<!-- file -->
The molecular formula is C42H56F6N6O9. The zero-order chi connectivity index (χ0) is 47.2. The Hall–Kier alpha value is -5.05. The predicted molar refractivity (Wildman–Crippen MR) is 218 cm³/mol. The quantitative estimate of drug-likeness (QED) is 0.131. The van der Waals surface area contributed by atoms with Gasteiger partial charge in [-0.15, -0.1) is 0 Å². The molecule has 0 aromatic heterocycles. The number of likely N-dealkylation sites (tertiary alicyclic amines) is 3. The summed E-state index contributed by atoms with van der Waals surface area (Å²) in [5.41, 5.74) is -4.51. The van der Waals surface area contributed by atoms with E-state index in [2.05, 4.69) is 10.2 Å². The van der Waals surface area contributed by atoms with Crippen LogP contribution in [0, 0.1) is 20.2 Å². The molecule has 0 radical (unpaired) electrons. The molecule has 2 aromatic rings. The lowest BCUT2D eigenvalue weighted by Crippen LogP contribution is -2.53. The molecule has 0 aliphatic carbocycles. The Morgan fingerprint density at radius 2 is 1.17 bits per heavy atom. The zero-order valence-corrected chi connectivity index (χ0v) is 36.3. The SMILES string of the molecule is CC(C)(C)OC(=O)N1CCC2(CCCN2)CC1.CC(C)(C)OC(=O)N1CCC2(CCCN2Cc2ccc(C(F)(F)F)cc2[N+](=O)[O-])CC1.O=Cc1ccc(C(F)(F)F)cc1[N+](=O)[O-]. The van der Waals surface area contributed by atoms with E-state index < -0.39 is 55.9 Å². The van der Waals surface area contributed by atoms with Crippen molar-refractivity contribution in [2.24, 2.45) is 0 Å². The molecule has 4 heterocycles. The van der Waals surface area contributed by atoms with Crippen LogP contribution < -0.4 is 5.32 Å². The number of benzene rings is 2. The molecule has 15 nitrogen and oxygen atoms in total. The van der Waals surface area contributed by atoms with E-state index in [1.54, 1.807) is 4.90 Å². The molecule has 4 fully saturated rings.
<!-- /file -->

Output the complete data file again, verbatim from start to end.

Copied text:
The molecular formula is C42H56F6N6O9. The zero-order chi connectivity index (χ0) is 47.2. The Hall–Kier alpha value is -5.05. The predicted molar refractivity (Wildman–Crippen MR) is 218 cm³/mol. The quantitative estimate of drug-likeness (QED) is 0.131. The van der Waals surface area contributed by atoms with Gasteiger partial charge in [-0.15, -0.1) is 0 Å². The molecule has 0 aromatic heterocycles. The number of likely N-dealkylation sites (tertiary alicyclic amines) is 3. The summed E-state index contributed by atoms with van der Waals surface area (Å²) in [5.41, 5.74) is -4.51. The van der Waals surface area contributed by atoms with E-state index in [2.05, 4.69) is 10.2 Å². The van der Waals surface area contributed by atoms with Crippen LogP contribution in [0, 0.1) is 20.2 Å². The molecule has 0 radical (unpaired) electrons. The molecule has 2 aromatic rings. The lowest BCUT2D eigenvalue weighted by Crippen LogP contribution is -2.53. The molecule has 0 aliphatic carbocycles. The Morgan fingerprint density at radius 2 is 1.17 bits per heavy atom. The zero-order valence-corrected chi connectivity index (χ0v) is 36.3. The SMILES string of the molecule is CC(C)(C)OC(=O)N1CCC2(CCCN2)CC1.CC(C)(C)OC(=O)N1CCC2(CCCN2Cc2ccc(C(F)(F)F)cc2[N+](=O)[O-])CC1.O=Cc1ccc(C(F)(F)F)cc1[N+](=O)[O-]. The van der Waals surface area contributed by atoms with E-state index < -0.39 is 55.9 Å². The van der Waals surface area contributed by atoms with Crippen molar-refractivity contribution in [2.24, 2.45) is 0 Å². The molecule has 4 heterocycles. The van der Waals surface area contributed by atoms with Crippen LogP contribution < -0.4 is 5.32 Å². The number of benzene rings is 2. The molecule has 15 nitrogen and oxygen atoms in total. The van der Waals surface area contributed by atoms with E-state index in [1.54, 1.807) is 4.90 Å². The molecule has 4 fully saturated rings.